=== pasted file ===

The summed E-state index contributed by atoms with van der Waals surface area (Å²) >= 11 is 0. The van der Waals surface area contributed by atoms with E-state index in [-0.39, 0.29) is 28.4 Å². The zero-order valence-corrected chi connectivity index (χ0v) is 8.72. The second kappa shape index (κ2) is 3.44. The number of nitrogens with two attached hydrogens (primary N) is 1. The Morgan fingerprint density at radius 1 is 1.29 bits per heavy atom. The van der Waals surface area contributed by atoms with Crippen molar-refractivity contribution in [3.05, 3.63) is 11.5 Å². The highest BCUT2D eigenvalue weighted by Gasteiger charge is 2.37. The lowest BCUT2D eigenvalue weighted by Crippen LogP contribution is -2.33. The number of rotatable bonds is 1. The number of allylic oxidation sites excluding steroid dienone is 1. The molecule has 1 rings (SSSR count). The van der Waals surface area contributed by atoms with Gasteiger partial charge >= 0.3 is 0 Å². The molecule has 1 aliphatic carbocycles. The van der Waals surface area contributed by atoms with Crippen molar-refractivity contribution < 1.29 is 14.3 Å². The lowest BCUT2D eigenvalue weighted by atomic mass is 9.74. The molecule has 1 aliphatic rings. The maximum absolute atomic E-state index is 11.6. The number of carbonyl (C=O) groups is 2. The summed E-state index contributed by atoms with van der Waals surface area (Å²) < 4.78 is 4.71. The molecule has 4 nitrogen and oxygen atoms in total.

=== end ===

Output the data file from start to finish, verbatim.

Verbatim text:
The summed E-state index contributed by atoms with van der Waals surface area (Å²) >= 11 is 0. The van der Waals surface area contributed by atoms with E-state index in [-0.39, 0.29) is 28.4 Å². The zero-order valence-corrected chi connectivity index (χ0v) is 8.72. The second kappa shape index (κ2) is 3.44. The number of nitrogens with two attached hydrogens (primary N) is 1. The Morgan fingerprint density at radius 1 is 1.29 bits per heavy atom. The van der Waals surface area contributed by atoms with Crippen molar-refractivity contribution in [3.05, 3.63) is 11.5 Å². The highest BCUT2D eigenvalue weighted by Gasteiger charge is 2.37. The lowest BCUT2D eigenvalue weighted by Crippen LogP contribution is -2.33. The number of rotatable bonds is 1. The number of allylic oxidation sites excluding steroid dienone is 1. The molecule has 1 rings (SSSR count). The van der Waals surface area contributed by atoms with Gasteiger partial charge >= 0.3 is 0 Å². The molecule has 1 aliphatic carbocycles. The van der Waals surface area contributed by atoms with Crippen molar-refractivity contribution < 1.29 is 14.3 Å². The lowest BCUT2D eigenvalue weighted by atomic mass is 9.74. The molecule has 1 aliphatic rings. The maximum absolute atomic E-state index is 11.6. The number of carbonyl (C=O) groups is 2. The summed E-state index contributed by atoms with van der Waals surface area (Å²) < 4.78 is 4.71. The molecule has 4 nitrogen and oxygen atoms in total.